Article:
Thursday, September 15, 2005

"We need a powerful but humble US"

Financial Times: "A central thread in the geopolitical story of the past few years has been American power and American vulnerability. In the global maelstrom since September 11, 2001, the rest of the world has at once chafed at US might and quietly celebrated its pregnability. The paradox, visible again in the grisly aftermath of Hurricane Katrina, explains much of the confusion in international affairs."

New Statesman: "In so far as they went, the inquests are justified. There is much guilt and blame to be shared around. It took the fury of Katrina to bring home to many the sheer hopelessness of Bush and his administration, both in their immediate response and in their prior lack of competent planning. The spectacle of countries such as Sri Lanka sending donations and Fidel Castro offering to send medical supplies with 1,100 doctors only underlined the desperate nationalistic need to find scapegoats to appease the shame."

Heritage.org: "Yet, what has been far less appealing is the unseemly international display of 'schadenfreude' over the fall of the mighty United States, which has been mixed with sanctimonious sniffing at the sight of poor black Americans stranded in the New Orleans Convention Center and the Superdome after the storm. As usual, the international media has served as an echo chamber of the American media. Just as CNN was ready from day one to look for people to interview to blame to the federal government, so were media the world over ready to blame President Bush for the actions of Mother Nature. In the words of The Irish Times, 'This is a defining moment for Mr. Bush, just as 9/11 was. So far his reputation for prompt and firm crisis management has fallen far short of what is required.'"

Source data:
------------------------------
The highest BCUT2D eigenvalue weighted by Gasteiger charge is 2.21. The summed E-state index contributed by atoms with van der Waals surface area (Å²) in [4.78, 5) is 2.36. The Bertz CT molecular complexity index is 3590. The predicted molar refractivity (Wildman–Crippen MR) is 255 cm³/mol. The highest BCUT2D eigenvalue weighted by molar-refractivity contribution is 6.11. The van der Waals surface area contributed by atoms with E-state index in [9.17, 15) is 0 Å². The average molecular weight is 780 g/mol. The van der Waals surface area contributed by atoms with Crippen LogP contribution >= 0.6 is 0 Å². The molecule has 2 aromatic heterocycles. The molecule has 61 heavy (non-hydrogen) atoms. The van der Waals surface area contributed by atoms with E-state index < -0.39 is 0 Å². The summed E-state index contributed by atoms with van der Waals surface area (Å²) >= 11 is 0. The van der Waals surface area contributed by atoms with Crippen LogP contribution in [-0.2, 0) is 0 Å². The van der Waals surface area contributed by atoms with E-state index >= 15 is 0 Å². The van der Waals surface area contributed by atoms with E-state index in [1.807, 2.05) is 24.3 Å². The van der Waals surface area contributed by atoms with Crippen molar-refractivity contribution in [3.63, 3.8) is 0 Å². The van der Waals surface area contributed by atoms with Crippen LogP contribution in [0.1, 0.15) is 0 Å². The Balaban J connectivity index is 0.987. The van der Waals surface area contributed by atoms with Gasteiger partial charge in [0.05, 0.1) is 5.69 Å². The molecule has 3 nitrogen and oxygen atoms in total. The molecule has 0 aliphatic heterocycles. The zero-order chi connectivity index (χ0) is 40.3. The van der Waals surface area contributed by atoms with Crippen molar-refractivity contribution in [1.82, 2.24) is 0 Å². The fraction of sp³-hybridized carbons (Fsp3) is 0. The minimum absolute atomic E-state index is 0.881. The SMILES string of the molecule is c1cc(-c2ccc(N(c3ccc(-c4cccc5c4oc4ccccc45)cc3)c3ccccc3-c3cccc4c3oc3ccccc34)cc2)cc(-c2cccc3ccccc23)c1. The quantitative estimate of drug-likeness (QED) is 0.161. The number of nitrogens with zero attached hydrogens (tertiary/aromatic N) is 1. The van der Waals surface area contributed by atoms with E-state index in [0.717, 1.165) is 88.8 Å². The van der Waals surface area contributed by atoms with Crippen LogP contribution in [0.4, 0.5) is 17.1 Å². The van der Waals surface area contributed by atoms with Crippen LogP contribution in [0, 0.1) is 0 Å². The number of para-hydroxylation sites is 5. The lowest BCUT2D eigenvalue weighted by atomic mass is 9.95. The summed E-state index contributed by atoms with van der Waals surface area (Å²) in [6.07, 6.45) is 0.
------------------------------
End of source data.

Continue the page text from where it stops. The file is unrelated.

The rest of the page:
The Globe and Mail: "Much of the coverage has been sympathetic, albeit tinged with horror and disbelief. For many commentators, the storm's hideous aftermath has reinforced deeply rooted stereotypes of an America rife with guns, racism and frontier justice."

The Economist: "Pundits explained the government’s failure in every way they pleased. Anti-war types blamed Iraq, particularly the fact that thousands of National Guard troops had been sent there. Environmental types blamed Mr Bush’s lackadaisical attitude to wetlands. Many Democrats saw it as proof that Mr Bush and the Republicans cared nothing for America’s poor and black. Liberals argued that Katrina showed why, as James Galbraith, a vocal leftist economist at the University of Texas, put it, the 'government of the United States must be big, demanding, ambitious and expensive.' A Wall Street Journal column, in contrast, argued that the hurricane showed the danger of relying too heavily on inefficient government."

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